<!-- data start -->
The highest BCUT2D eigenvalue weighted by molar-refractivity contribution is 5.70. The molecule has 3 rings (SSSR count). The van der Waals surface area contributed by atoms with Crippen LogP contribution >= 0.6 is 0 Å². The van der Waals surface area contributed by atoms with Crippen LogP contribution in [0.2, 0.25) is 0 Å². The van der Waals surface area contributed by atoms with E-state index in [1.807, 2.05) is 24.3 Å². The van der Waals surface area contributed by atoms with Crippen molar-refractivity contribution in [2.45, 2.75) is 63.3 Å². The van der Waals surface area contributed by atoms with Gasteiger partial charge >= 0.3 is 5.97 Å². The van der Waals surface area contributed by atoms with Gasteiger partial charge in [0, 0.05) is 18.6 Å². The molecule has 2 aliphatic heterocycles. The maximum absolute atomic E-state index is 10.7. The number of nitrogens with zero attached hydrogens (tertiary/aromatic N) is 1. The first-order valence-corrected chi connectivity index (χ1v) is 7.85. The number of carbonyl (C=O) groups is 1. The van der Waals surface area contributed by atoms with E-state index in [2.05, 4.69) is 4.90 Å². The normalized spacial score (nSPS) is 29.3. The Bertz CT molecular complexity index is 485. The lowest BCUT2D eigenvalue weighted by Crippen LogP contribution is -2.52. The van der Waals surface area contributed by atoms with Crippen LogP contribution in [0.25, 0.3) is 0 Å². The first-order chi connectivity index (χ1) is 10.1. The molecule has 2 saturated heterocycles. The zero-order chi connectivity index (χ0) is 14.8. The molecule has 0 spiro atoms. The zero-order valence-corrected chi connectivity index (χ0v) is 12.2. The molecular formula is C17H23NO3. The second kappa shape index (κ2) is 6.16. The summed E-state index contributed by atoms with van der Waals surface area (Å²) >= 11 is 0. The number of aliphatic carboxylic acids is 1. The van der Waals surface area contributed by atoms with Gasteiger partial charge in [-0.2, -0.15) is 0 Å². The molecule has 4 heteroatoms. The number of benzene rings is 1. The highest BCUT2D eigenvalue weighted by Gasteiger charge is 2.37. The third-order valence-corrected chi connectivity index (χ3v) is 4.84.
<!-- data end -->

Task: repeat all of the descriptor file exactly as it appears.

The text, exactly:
The highest BCUT2D eigenvalue weighted by molar-refractivity contribution is 5.70. The molecule has 3 rings (SSSR count). The van der Waals surface area contributed by atoms with Crippen LogP contribution >= 0.6 is 0 Å². The van der Waals surface area contributed by atoms with Crippen LogP contribution in [0.2, 0.25) is 0 Å². The van der Waals surface area contributed by atoms with E-state index in [1.807, 2.05) is 24.3 Å². The van der Waals surface area contributed by atoms with Crippen molar-refractivity contribution in [2.45, 2.75) is 63.3 Å². The van der Waals surface area contributed by atoms with Gasteiger partial charge >= 0.3 is 5.97 Å². The van der Waals surface area contributed by atoms with Gasteiger partial charge in [0, 0.05) is 18.6 Å². The molecule has 2 aliphatic heterocycles. The maximum absolute atomic E-state index is 10.7. The number of nitrogens with zero attached hydrogens (tertiary/aromatic N) is 1. The first-order valence-corrected chi connectivity index (χ1v) is 7.85. The number of carbonyl (C=O) groups is 1. The van der Waals surface area contributed by atoms with E-state index in [2.05, 4.69) is 4.90 Å². The normalized spacial score (nSPS) is 29.3. The Bertz CT molecular complexity index is 485. The lowest BCUT2D eigenvalue weighted by Crippen LogP contribution is -2.52. The van der Waals surface area contributed by atoms with Crippen LogP contribution in [0.25, 0.3) is 0 Å². The first-order chi connectivity index (χ1) is 10.1. The molecule has 2 saturated heterocycles. The zero-order chi connectivity index (χ0) is 14.8. The molecule has 0 spiro atoms. The zero-order valence-corrected chi connectivity index (χ0v) is 12.2. The molecular formula is C17H23NO3. The second kappa shape index (κ2) is 6.16. The summed E-state index contributed by atoms with van der Waals surface area (Å²) >= 11 is 0. The number of aliphatic carboxylic acids is 1. The van der Waals surface area contributed by atoms with Gasteiger partial charge in [-0.2, -0.15) is 0 Å². The molecule has 4 heteroatoms. The number of benzene rings is 1. The highest BCUT2D eigenvalue weighted by Gasteiger charge is 2.37. The third-order valence-corrected chi connectivity index (χ3v) is 4.84.